Survey: Construction Industry’s Biggest Hurdle in Accounts Payable Billing and Invoicing — Incompatible Systems

When you dive deep into all that’s going on the accounts payable (AP) market, you find out pretty quickly that integrating AP, accounting softwares and enterprise resource planning (ERP) systems is a major technological challenge.

You also discover that making sure these softwares are compatible – so that the AP, accounting and ERP processes work smoothly – is a difficult problem.

This stuff isn’t simple. The process calls for a sophisticated blending of different types of software codes and systems and making all of them pass data between each other as quickly and easily as possible.

The challenge is so sophisticated, in fact, that there’s evidence that compatibility and integration rank at the top of the list of the most significant hurdles that need to be overcome.

Big hurdle: delivering billing and invoice information to the AP department

An AvidXchange survey of 176 construction professionals finds that nearly one-third (32 percent) report that a lack of integration of field and office systems ranks as the biggest obstacle preventing the delivery of billing and invoice information to the AP department.

Similarly, more than two out of five construction professionals (43%) say the largest hindrance to automating business processes is there are too many systems that do not integrate.

These impediments to automation align with another key revelation from the survey that nearly half (45 percent) still depend on paper based or manually created electronic files.

This makes sense. If you’re having difficulty integrating automated AP systems and making them compatible with accounting softwares and ERP systems, you may still be dependent on paper processes.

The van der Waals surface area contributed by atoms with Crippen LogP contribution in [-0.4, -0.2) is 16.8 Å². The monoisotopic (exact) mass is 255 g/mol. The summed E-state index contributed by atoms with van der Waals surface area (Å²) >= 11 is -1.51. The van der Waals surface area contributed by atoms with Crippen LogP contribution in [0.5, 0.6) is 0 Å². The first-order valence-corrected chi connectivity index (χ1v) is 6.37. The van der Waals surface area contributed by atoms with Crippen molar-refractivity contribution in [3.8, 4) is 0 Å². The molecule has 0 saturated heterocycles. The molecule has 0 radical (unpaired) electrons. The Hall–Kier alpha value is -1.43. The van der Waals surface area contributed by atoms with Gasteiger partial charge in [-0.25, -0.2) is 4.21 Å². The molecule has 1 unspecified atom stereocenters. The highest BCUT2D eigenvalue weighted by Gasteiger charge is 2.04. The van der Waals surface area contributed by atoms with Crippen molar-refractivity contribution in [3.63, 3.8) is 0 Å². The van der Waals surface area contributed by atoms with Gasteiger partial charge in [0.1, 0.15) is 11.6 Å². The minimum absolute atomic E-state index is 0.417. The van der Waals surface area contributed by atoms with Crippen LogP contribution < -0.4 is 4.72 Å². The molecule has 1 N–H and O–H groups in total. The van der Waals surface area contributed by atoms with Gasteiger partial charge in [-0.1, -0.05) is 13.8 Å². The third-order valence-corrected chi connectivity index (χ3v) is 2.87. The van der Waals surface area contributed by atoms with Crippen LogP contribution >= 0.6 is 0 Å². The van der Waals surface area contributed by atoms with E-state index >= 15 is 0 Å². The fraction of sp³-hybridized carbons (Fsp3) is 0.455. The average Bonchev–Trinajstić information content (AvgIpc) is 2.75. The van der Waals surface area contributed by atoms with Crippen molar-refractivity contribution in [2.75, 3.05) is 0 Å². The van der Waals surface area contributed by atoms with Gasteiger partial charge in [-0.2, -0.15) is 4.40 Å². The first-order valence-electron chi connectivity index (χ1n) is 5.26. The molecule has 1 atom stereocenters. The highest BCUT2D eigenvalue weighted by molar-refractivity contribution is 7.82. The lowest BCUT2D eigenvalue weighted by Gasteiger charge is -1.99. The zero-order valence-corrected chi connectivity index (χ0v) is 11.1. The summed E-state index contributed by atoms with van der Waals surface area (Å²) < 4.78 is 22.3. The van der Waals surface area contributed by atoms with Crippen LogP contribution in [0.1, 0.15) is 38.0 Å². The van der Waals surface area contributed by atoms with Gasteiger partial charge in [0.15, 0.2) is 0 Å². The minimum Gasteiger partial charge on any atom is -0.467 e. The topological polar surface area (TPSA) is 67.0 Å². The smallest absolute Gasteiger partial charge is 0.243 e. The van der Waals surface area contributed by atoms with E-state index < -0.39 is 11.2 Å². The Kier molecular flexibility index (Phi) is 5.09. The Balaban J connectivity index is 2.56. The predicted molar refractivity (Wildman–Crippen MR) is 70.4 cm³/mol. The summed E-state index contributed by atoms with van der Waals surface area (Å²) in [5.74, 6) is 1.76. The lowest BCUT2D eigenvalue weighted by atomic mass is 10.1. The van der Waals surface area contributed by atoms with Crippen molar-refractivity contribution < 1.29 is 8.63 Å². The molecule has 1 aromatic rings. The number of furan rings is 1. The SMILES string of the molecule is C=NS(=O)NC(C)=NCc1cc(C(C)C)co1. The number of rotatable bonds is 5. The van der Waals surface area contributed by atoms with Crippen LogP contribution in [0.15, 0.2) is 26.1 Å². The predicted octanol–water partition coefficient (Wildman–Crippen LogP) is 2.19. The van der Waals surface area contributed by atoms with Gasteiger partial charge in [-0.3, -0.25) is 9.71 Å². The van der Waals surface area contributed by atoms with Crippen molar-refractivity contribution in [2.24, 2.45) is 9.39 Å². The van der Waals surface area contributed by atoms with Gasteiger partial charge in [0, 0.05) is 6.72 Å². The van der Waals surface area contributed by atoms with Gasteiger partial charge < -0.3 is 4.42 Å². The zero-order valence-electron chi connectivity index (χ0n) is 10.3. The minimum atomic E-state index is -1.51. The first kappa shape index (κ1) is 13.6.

What does this mean and what should you do?

So what does all this mean and what should construction company finance pros do?

Here are a few answers to help you from Jim Campbell, vice president of construction sales for AvidXchange.

“Construction at its core is risk averse, so doing something extra like automating hasn’t been anything they’ve seen enough value in to take that risk,” he said.

But not taking a risk, he says, is also risky. You take the chance of reducing your corporate efficiencies and revenue-generating opportunities if you delay the automation of your company’s AP processes.

83 days for construction companies to receive payments

Why is this so? Let’s look at timelines for AP workflows.

It currently takes an average of 83 days for construction companies to receive payments, according to Levelset’s 2019 National Construction Payments Report. That’s the longest time of any business-to-business market in the United States.

How much money do these late payments cost the industry? According to PwC’s payments innovation outlook report, the answer is $40 billion.

When finance pros consider automating AP, Campbell suggests they should figure out the total number of hours of labor it saves and not focus on the software. By automating AP, a mid-market company can free up 5,000 to 8,000 hours each year. “That’s a lot of time,” he said.

More about the survey

Respondents to this survey included construction company owners and founders (20 percent), high-level construction officers (26 percent), mid-level construction managers (37 percent), lower-level skilled workers (3 percent) and third-party vendors (14 percent).

Nearly three quarters (72 percent) work for companies with 1,000 or fewer employees; more than one-fourth are employed by companies with over 1,000 workers.

For More Construction Insights: 5 Powerful Tech Trends Transforming the Construction Industry

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